Thompson and Phua (2012) argue that the best way to establish job satisfaction is to think of it in terms of two different and complementary categories. On the one hand is cognitive job satisfaction, the result of a process of conscious evaluation of the characteristics of the work and its comparison with an external parameter. On the other hand is affective job satisfaction, which represents a positive emotional response of the worker towards the work as a whole.

The present study identifies with the latter definition given that, historically, studies on journalistic work have shown a paradoxical contrast: despite the precarious conditions in which they carry out their work, journalists feel passion for what they do, and their commitment to the social function remains intact (Arroyave & Blanco, 2005; Cantalapiedra et al., 2016; Díaz Jordán & Serrano, 2017; Mellado & Parra, 2008; Rodríguez, 2003).

Thus, an attempt will be made to identify the intrinsic elements, i.e., journalists’ own perception of the aspects of their work that generate a sense of well-being, and the extrinsic elements over which journalists have no control and which are more objective with regard to their real working conditions.


A mixed quantitative-qualitative study was conducted, consisting of surveys and semistructured interviews. Given that there is no reliable census on the number of journalists currently working in the Colombian media, the survey was based on the media map prepared by the Consejo de Redacción and Poderopedia (2015), which reported the existence of 220 media outlets (88 print, 50 radio, 44 Internet and 38 television). The surveys were sent by email and Twitter to 500 journalists, and responses were received from 300 belonging to 123 media outlets in 24 cities in the country, in the period between February 2018 and February 2019 (Table 1).

Table 1 Type of media according to city of origin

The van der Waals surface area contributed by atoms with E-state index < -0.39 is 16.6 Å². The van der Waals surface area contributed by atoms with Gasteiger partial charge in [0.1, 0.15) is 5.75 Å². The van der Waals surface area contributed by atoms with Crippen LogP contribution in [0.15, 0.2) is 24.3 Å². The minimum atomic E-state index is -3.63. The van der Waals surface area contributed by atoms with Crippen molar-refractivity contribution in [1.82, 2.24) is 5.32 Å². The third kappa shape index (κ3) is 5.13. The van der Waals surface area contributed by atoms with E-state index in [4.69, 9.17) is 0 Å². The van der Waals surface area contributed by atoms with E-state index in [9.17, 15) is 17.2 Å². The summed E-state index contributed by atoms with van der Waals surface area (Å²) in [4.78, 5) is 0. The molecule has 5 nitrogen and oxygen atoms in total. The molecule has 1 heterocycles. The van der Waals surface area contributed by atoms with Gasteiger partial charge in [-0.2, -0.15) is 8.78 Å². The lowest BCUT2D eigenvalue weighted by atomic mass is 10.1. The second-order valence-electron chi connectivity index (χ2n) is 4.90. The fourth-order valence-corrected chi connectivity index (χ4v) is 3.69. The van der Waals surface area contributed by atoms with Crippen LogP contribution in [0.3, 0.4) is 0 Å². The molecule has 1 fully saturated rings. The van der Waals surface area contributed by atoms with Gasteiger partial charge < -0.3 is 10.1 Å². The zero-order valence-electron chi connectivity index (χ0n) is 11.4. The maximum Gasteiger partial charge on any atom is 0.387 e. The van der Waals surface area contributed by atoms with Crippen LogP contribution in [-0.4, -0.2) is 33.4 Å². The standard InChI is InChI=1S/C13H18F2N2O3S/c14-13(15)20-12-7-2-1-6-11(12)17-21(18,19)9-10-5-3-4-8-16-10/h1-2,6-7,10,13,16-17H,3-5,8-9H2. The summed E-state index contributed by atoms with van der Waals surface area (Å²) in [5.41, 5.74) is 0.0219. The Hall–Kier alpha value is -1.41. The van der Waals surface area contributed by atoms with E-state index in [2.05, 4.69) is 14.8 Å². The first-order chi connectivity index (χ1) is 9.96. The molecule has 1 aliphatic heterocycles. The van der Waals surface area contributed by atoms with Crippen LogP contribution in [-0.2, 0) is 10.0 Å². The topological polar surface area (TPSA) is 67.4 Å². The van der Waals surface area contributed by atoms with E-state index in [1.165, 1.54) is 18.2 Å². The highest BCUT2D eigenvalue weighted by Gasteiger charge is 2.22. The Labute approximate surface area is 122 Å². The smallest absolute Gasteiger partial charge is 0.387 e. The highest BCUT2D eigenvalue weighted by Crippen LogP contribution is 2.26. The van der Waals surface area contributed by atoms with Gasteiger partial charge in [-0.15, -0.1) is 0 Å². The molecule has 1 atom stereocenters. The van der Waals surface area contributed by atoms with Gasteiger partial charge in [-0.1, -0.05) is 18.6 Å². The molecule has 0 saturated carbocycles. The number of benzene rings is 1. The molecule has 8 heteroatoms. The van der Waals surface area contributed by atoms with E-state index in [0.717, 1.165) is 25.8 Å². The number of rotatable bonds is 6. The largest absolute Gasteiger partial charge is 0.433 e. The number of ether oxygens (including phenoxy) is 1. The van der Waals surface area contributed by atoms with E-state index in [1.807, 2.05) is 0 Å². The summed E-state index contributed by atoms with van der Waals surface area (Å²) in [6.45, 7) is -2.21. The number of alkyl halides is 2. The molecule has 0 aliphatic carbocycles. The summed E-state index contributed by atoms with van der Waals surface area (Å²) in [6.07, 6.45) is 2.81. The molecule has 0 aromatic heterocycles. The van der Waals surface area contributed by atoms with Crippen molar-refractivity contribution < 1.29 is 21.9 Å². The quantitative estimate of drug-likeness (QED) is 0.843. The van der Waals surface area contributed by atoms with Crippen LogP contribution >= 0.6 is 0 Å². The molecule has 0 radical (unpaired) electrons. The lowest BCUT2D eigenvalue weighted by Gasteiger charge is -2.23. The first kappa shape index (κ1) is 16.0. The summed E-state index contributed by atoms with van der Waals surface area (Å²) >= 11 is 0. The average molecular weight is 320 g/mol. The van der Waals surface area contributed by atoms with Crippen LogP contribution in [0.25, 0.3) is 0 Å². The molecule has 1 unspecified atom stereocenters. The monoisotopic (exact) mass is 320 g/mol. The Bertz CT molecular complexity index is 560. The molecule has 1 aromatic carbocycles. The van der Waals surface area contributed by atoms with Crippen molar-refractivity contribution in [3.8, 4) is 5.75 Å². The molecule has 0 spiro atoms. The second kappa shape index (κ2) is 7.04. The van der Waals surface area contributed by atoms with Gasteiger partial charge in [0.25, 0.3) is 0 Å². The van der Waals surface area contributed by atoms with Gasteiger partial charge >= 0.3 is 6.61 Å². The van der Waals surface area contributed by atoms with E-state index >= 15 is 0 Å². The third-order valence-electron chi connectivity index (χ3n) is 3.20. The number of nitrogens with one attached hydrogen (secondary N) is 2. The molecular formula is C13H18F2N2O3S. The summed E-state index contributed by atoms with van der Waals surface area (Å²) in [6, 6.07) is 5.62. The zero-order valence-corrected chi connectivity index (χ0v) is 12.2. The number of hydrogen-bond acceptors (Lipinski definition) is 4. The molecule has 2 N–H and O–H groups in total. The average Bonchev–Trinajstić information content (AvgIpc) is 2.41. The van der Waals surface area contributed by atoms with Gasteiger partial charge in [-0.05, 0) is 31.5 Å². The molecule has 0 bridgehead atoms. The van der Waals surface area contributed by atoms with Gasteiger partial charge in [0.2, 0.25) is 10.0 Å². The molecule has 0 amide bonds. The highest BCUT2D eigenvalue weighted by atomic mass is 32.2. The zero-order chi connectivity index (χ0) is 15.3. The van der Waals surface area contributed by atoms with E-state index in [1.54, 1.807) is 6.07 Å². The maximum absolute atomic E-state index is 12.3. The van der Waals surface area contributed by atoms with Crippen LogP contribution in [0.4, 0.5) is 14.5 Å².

City Public Private For profit Nonprofit Total
Arauca (Arauca) 0 0 1 0 1
Armenia (Quindío) 3 0 0 0 3
Barranquilla (Atlántico) 1 5 0 2 8
Bogotá (Cundinamarca) 20 176 3 5 204
Bucaramanga (Santander) 4 5 0 0 9
Cali (Valle) 4 7 1 0 12
Cartagena (Bolivar) 0 2 0 0 2
Cúcuta (North Santander) 0 2 0 0 2
Fusagasugá (Cundinamarca) 0 0 1 0 1
Granada (Antioquia) 0 0 0 2 2
Ibagué (Tolima) 0 4 0 0 4
La Mesa (Cundinamarca) 0 0 1 0 1
Manizáles (Caldas) 0 3 0 0 3
Medellín (Antioquia) 9 11 1 0 21
Monteria (Córdoba) 0 2 0 0 2
Neiva (Huila) 0 5 0 0 5
Palmira (Valle) 0 2 0 0 2
Pasto (Nariño) 1 0 0 0 1
Pereira (Risaralda) 1 1 0 0 2
Puerto Berrío (Antioquia) 0 0 1 0 1
Riohacha (Guajira) 0 0 1 0 1
Sopó (Cundinamarca) 1 0 0 0 1
Valledupar (Cesar) 0 2 0 0 2
Villanueva (Guajira) 0 0 0 1 1
No report 2 4 1 2 9
Total 46 231 11 12 300

Source: Research data.

Although this is a nonprobabilistic sample and, therefore, the results are not generalizable to the entire population of Colombian journalists, it gives an idea of the working conditions faced by reporters in the country, especially those who work in private media outlets, from which a greater number of responses was obtained.

The survey consisted of seven items related to the profile of the journalist, seven on working conditions and 11 on job satisfaction (Cronbach’s alpha 0.906), which are scored on a Likert scale ranging from 1 (not at all satisfied) to 5 (very satisfied).

The global score for the job satisfaction instrument ranges from 11 to 55 points. A higher score is associated with a higher global perception of job satisfaction, and three intervals were established: low job satisfaction (11 to 25 points), moderate job satisfaction (26 to 40), and high job satisfaction (41 to 55).

This scale in turn encompasses two subscales. The first considers intrinsic factors, such as the acknowledgment of superiors when the journalist does the job well, the support received for the same reason, the opportunities for promotion and the autonomy to make decisions (Cronbach’s alpha, 0.845). On this scale, satisfaction is considered low between 4 and 9 points, moderate between 10 and 14 points and high between 15 to 20 points.

The second subscale addresses extrinsic factors, i.e., those that are beyond the worker’s control, such as salary, hours, physical and environmental workplace conditions, occupational health conditions, accident prevention, training and development programs offered by the company and well-being activities offered by the company to the worker’s family (Cronbach’s alpha, 0.853). Extrinsic satisfaction is considered low between 7 and 16 points, moderate between 17 and 25 points, and high between 26 and 35 points.

Between May and August 2018, in-depth interviews were conducted with 40 journalists from eight Colombian cities (Bogotá, Cali, Bucaramanga, Medellín, Valledupar, Pereira, Barranquilla and Neiva) to address specific aspects about what generates satisfaction and dissatisfaction in journalists regarding their work. The journalists selected for the interviews did not occupy managerial positions in the media companies. For each city, two journalists each from two private, one public, one for-profit and one nonprofit media outlets were interviewed.


Colombian journalist profile and working conditions